Time to Make the Necessary Policy Shift on Jobs
Unemployment benefits will begin phasing out for thousands of out-of-work Rhode Islanders starting Monday, the result of Congress’ failure to pass a temporary benefits-extension bill late Thursday night.
Another result is that about 2,000 unemployed people will run out of benefits altogether between now and late July, state Department of Labor and Training officials said Friday. …
Thus, instead of being potentially eligible for up to 99 weeks of benefits overall, they will generally be capped at 46 weeks, Hart and Filippone said.
Why are we considering it tolerable that Americans are requiring unemployment benefits for almost two years? And how much longer should we attempt to sustain such spending before shifting people to a system that’s set up for longer-term care? At some point, it ceases to be unemployment and becomes welfare.
Turn to a related angle, the loans that are financing local unemployment:
Rhode Island employers will have to pay an extra $39 million in unemployment tax next year, a side effect of the state’s high jobless rate. …
The tax increase will come as employers continue to struggle amid a nagging recession. It will be in addition to the high unemployment taxes they now pay, said Grafton H. “Cap” Willey IV, co-chairman of the Rhode Island chapter of the Smaller Business Association of New England, an advocacy group for small business. “It’s a tremendous burden,” said Willey, who is also a managing director of CBIZ Tofias, a CPA firm with offices in Providence and Newport.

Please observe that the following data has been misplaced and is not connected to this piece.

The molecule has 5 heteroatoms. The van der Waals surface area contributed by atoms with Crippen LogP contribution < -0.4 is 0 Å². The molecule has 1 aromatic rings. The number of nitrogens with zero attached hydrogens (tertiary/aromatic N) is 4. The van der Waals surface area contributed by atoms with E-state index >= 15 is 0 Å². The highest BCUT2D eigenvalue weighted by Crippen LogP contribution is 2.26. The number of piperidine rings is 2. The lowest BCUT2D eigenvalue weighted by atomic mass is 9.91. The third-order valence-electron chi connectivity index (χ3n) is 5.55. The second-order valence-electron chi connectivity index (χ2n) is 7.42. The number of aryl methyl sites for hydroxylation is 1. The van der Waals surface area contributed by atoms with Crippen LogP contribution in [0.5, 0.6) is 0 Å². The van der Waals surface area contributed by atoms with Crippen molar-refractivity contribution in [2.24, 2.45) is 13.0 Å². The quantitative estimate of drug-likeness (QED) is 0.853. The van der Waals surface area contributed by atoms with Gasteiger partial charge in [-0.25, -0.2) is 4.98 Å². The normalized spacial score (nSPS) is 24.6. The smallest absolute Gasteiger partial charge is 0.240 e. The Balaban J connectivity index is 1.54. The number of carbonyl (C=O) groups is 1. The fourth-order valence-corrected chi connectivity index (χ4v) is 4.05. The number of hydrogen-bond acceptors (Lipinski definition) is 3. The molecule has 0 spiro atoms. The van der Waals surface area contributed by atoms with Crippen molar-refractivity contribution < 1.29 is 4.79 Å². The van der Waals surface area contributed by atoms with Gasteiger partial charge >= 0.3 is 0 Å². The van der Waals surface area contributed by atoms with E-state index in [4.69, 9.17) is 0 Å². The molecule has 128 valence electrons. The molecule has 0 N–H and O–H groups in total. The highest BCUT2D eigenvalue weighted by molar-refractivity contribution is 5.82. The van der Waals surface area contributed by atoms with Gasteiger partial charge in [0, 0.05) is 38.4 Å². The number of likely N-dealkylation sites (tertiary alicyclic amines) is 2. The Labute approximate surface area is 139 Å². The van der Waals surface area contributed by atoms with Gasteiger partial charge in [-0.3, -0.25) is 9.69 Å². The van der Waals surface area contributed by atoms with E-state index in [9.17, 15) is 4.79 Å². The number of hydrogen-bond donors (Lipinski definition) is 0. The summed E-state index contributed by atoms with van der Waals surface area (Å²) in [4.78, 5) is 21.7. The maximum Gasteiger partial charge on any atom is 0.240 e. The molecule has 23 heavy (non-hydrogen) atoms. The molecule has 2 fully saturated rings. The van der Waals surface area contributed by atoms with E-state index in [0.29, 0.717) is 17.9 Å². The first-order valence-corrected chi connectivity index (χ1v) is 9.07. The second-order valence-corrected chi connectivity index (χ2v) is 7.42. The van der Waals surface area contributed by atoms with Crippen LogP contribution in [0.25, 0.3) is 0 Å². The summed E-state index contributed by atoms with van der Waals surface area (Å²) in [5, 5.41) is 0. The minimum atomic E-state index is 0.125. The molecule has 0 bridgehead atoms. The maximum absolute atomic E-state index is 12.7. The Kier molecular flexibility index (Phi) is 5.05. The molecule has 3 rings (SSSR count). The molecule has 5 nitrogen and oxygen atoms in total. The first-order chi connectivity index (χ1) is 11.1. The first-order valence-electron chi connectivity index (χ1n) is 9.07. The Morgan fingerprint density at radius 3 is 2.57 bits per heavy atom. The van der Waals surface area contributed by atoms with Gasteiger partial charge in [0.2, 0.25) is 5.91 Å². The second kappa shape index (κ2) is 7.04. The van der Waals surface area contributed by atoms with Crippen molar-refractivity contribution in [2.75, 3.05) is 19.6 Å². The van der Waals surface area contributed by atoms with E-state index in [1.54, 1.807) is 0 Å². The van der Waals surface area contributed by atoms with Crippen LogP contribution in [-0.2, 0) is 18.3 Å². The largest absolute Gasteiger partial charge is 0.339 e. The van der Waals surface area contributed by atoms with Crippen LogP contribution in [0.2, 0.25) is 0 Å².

At issue is a tax that employers must pay to the state unemployment insurance trust fund, which in turn pays benefits to out-of-work Rhode Islanders. As the jobless rate has climbed, demand for benefits has risen, draining the fund. As a result, the fund has been borrowing from Uncle Sam for the past year to help cover benefit payments.
The longer this goes on, the more difficult it will be, because the burden of the debt will grow precisely on those who need it to be relieved in order to get the economy rolling again. As we’ve watched, in Rhode Island, for most of the past decade, government officials are merely trying to maintain the status quo while awaiting some miraculous change that will fix their problems. It doesn’t work that way.
The money to cover unemployment benefits must come from somewhere other than employers, and it must not initiate new taxes. In other words, the governments of Rhode Island and of the United States must lay their expenditures out across the table and divvy up the shrinking revenue as well as they can, prioritizing economic growth. They must also take the much less financially difficult step of loosening the chains that they’ve laid upon the various industries, from farming to healthcare.
Government officials won’t take such steps, though. In Rhode Island, they’re too myopic to look beyond their own standing. At the federal level, the Democrats are trying to shove as much of their long-term agenda into law as they can, and any policy disruption will have to wait, even if it continues to translate into economic depression.